The Extraordinary Ruins of Pompeii12/10/2010
I mention in previous posts that I’m not a big fan of guided tours. Let’s make an exception for the ancient city of Pompeii. Pompeii is so big and vast, I highly recommend a guide to show you around the place. You won’t be disappointed!
Pompeii was buried by the catastrophic, volcanic eruption of Mt. Vesuvius in 79 AD. The ancient Italian city located outside of Naples, Italy instantly became frozen in time. Roman buildings and architecture remain completely intact. Thus, visitors get a unique view of Roman life as it was almost 2000 years ago, at the height of the Roman empire!
Discovered by a farmer in 1599, the ruins of Pompeii are still being excavated by archeologists to this day. Pompeii is the most well preserved, biggest archeological site in the world! However, about 90% of the city still remains underground!
I arrived in Pompeii on a day trip from Naples. The weather was absolutely perfect for sightseeing, 70 degrees on a sunny late March afternoon. There were about 10 other eager sightseers on my tour.
One of our first stops was to the theater. Again, let me reiterate how well preserved the ruins are. Everywhere I look I can see great detail and craftsmanship on the buildings.
Here is a short video of the theater
The amphitheater looks very similar to modern day theaters. The steps progressively extend higher to allow the person sitting behind to have an excellent view of the show. The higher ranking officials received the closest spots, while the commoners held most of the back seats.
The streets of Pompeii were extremely well crafted. Pompeii had its own plumbing system and water was readily available for the 50,000+ people living inside the city.
Like the amphitheater, housing locations had their own social system. The wealthy lived at the top, the poor at the bottom. Water was always flowing through the streets allowing easy disposal of human waste. I really liked the stones in the middle of the road which allowed the people to easily get across without stepping in the water.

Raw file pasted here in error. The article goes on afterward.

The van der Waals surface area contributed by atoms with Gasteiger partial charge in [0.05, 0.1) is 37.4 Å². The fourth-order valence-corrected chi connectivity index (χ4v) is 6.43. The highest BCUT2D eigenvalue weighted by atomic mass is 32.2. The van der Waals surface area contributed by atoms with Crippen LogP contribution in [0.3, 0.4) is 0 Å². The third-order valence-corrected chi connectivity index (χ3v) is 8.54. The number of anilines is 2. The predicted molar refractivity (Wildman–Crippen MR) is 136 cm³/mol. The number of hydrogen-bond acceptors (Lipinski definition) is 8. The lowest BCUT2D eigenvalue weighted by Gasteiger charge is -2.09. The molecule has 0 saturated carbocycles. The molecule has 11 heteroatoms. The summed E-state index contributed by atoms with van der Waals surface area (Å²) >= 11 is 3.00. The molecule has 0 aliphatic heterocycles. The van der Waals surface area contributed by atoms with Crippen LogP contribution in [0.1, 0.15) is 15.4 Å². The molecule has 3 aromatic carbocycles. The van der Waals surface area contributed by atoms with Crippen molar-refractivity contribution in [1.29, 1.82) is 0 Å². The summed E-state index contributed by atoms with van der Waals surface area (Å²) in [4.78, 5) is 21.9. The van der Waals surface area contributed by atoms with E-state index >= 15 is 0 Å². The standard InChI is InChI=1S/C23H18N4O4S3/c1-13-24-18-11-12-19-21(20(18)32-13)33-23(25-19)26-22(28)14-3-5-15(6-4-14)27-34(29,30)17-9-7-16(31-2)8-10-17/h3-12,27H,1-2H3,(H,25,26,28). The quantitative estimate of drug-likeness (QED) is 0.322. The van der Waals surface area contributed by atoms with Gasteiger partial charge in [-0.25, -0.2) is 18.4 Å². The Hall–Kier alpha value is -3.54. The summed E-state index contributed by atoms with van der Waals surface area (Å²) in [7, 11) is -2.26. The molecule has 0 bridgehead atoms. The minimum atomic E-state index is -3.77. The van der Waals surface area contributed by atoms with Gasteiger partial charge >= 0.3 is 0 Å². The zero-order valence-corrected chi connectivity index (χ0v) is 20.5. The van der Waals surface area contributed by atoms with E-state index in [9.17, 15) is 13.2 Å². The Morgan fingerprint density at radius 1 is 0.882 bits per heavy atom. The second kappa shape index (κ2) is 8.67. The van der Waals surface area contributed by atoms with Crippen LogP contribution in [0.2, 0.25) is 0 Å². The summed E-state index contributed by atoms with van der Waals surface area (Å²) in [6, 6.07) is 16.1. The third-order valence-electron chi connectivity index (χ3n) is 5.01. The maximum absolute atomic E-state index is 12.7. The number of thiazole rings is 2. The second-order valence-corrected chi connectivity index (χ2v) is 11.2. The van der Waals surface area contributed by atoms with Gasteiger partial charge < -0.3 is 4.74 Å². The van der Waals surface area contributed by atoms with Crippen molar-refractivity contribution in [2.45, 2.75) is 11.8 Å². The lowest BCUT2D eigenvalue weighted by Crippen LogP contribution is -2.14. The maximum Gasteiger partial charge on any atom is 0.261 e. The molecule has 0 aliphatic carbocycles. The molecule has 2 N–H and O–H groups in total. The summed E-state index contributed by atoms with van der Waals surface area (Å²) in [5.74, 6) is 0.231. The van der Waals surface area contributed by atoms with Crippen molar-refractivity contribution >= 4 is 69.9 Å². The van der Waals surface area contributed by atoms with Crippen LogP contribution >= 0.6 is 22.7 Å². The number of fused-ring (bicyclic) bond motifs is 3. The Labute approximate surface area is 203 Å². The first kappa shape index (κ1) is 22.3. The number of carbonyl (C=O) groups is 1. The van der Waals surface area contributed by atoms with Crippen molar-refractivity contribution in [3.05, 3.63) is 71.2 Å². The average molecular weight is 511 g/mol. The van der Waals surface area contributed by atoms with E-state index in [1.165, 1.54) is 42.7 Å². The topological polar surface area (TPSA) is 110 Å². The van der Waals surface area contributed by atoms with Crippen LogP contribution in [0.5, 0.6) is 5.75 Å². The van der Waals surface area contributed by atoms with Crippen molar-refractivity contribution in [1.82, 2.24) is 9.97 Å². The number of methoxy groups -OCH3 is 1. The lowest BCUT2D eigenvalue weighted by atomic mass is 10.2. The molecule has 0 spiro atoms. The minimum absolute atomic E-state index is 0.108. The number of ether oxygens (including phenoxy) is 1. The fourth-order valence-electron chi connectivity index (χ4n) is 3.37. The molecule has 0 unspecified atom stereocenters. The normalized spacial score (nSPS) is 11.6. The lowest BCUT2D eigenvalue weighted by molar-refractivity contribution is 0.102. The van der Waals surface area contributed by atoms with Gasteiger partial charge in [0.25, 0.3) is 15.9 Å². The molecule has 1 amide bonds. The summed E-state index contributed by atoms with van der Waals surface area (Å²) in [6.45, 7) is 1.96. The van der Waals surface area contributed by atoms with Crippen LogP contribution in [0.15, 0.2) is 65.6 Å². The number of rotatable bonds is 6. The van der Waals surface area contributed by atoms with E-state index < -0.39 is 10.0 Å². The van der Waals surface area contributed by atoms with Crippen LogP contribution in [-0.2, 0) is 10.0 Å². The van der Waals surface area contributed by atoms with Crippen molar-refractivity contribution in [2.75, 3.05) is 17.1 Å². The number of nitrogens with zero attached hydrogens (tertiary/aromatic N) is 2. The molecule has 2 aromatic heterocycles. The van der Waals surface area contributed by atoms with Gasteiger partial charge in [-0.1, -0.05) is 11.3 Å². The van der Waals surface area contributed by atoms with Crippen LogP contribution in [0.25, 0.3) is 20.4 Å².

Here’s an example
Pompeii was filled with services that helped the people to relax. Massage parlors, baths, and whore houses ensured the people of Pompeii could unwind after a stressful day.
I’ll never forget our guide explaining how the people used the brothels.
Our guide explained that brothels were the first businesses in the world. Men would pay for a 15 – 20 minute rendezvous with the woman of his choice. The cost, equivalent to buying a pack of cigarettes today! My how things have changed!
Inside, the brothels were decorated with erotic art and other sexual decorations. As you enter the building, you encounter a long rectangular hallway filled with cubicles on each side. Privacy was very important during this time for the men and women.
The whore houses played a big part of Pompeii society in early AD. Entering a brothel back then was like a trip to the gym, something you did almost everyday. (Well, I’m sure more people would go to the gym everyday if these services were around!)
The most interesting part of the adventure for me was the mummies.
You are able to witness the person’s final pose as the volcanic ash buried him almost instantly. A sad, yet mesmerizing view of that person’s final moment in time.
Most of the remains can be found at the Naples National Archeological Museum. The two pictures above were taken at Pompeii.
Exploring Pompeii was like living during the Roman Empire. You get a first hand view of what life was like during this ancient, prosperous time. You have everything there that you’d have in a modern day society, schools, organized housing, shops, entertainment, centralized plumbing and heating, and the strong backbone of a community working to together to make the city a better place.
I highly recommend you circle Pompeii on your Naples to do list. You can literally spend all day exploring the ins and outs of the city. This is one trip where I do encourage a tour guide for one unforgettable experience!